Conservative MPs from England say repeatedly that there are already two classes of MP – that they are second class MPs because there are devolved legislatures in Wales, Scotland and Northern Ireland. This is wholly untrue. All MPs in the UK have, in practical terms, the same standing as regards matters devolved to the nations’ legislatures. Thus, as an MP from Wales, I have the same rights as an MP from England to ask questions on devolved matters: none, because Parliament has decided to devolve responsibility for these matters to the devolved institutions.

If England would prefer to have a devolved legislature, it is entirely open to it to create one, or a number of devolved legislatures, if it so wishes. That it has not done so is a matter of choice of Parliament. If one is to be created, it should be done using the law of the land to effect constitutional change. It beggars belief that an English jurisdiction is being created without legislation.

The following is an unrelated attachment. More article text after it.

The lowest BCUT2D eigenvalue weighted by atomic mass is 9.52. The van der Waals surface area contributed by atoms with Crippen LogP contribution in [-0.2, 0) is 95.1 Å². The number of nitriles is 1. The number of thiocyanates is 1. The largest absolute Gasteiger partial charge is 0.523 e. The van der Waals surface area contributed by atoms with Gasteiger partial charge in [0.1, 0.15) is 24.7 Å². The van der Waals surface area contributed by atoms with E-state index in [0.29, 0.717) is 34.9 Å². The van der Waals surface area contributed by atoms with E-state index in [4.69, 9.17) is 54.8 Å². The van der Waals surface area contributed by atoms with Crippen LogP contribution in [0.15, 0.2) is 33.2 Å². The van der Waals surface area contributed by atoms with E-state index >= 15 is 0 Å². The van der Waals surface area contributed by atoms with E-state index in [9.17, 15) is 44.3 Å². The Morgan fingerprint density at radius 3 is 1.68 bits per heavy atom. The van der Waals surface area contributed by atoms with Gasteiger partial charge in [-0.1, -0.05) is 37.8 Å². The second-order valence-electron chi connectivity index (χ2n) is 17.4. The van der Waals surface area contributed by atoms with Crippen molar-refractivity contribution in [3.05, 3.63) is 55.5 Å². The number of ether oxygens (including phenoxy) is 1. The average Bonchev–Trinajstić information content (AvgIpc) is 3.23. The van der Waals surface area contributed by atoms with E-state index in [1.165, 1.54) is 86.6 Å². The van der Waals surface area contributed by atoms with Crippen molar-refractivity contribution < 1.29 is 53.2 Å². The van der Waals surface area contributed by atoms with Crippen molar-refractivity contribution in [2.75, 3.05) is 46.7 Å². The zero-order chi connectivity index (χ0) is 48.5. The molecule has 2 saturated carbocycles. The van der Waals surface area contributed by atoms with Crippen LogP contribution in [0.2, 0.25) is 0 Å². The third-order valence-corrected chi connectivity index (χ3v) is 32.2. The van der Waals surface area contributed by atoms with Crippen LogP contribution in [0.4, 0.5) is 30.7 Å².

In the Commons, I asked the Leader of the House of Commons to name one power that I, as an MP from Wales, have that he, as an MP from England, does not have. He could not do so. If these proposals go through, he, on the other hand, will have powers that I do not have: the keystone of equality for MPs within the House of Commons is gone.

It is extraordinary that a Secretary of State who professes himself a Unionist cannot see the danger of this proposal. Giving additional rights to MPs from England, as distinguished from those in Northern Ireland, Wales and Scotland, gives additional impetus to the nationalist arguments that they are being treated unfairly. For, as the Democratic Unionist MP from Northern Ireland, Nigel Dodds, has highlighted, the Government is refusing to give the same rights to MPs from Wales, Scotland and Northern Ireland in non-devolved areas that he is giving to MPs from England.